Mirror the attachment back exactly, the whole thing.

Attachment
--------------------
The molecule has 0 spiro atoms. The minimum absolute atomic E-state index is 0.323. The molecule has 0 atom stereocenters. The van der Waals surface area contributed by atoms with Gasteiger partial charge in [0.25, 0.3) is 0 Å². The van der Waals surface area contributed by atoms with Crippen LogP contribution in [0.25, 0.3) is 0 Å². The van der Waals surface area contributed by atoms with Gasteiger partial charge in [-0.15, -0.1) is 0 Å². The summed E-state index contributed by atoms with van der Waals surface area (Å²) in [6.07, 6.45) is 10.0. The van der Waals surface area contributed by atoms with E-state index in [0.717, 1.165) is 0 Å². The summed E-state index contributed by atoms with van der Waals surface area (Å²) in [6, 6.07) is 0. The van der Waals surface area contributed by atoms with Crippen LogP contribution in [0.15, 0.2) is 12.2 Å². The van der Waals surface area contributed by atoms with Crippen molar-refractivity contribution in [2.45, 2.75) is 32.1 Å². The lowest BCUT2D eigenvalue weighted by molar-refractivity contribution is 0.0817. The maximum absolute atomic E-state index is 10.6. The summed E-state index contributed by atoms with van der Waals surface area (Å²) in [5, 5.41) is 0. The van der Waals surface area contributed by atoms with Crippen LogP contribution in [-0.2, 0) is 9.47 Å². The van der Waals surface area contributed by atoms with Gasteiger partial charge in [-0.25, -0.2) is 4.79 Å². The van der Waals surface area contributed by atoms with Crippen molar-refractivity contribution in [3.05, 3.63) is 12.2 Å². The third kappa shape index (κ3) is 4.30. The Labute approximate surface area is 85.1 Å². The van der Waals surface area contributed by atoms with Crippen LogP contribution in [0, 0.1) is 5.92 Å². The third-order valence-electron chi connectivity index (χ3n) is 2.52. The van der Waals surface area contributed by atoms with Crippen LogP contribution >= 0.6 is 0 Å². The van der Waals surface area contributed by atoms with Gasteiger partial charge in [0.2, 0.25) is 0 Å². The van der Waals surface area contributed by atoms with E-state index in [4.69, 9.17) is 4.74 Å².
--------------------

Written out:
The molecule has 0 spiro atoms. The minimum absolute atomic E-state index is 0.323. The molecule has 0 atom stereocenters. The van der Waals surface area contributed by atoms with Gasteiger partial charge in [0.25, 0.3) is 0 Å². The van der Waals surface area contributed by atoms with Crippen LogP contribution in [0.25, 0.3) is 0 Å². The van der Waals surface area contributed by atoms with Gasteiger partial charge in [-0.15, -0.1) is 0 Å². The summed E-state index contributed by atoms with van der Waals surface area (Å²) in [6.07, 6.45) is 10.0. The van der Waals surface area contributed by atoms with E-state index in [0.717, 1.165) is 0 Å². The summed E-state index contributed by atoms with van der Waals surface area (Å²) in [6, 6.07) is 0. The van der Waals surface area contributed by atoms with Crippen LogP contribution in [0.15, 0.2) is 12.2 Å². The van der Waals surface area contributed by atoms with Crippen molar-refractivity contribution in [2.45, 2.75) is 32.1 Å². The lowest BCUT2D eigenvalue weighted by molar-refractivity contribution is 0.0817. The maximum absolute atomic E-state index is 10.6. The summed E-state index contributed by atoms with van der Waals surface area (Å²) in [5, 5.41) is 0. The van der Waals surface area contributed by atoms with Crippen LogP contribution in [-0.2, 0) is 9.47 Å². The van der Waals surface area contributed by atoms with Gasteiger partial charge in [-0.25, -0.2) is 4.79 Å². The van der Waals surface area contributed by atoms with Crippen molar-refractivity contribution in [3.05, 3.63) is 12.2 Å². The third kappa shape index (κ3) is 4.30. The Labute approximate surface area is 85.1 Å². The van der Waals surface area contributed by atoms with Crippen LogP contribution in [0, 0.1) is 5.92 Å². The third-order valence-electron chi connectivity index (χ3n) is 2.52. The van der Waals surface area contributed by atoms with Crippen LogP contribution >= 0.6 is 0 Å². The van der Waals surface area contributed by atoms with Gasteiger partial charge in [0.2, 0.25) is 0 Å². The van der Waals surface area contributed by atoms with E-state index in [4.69, 9.17) is 4.74 Å².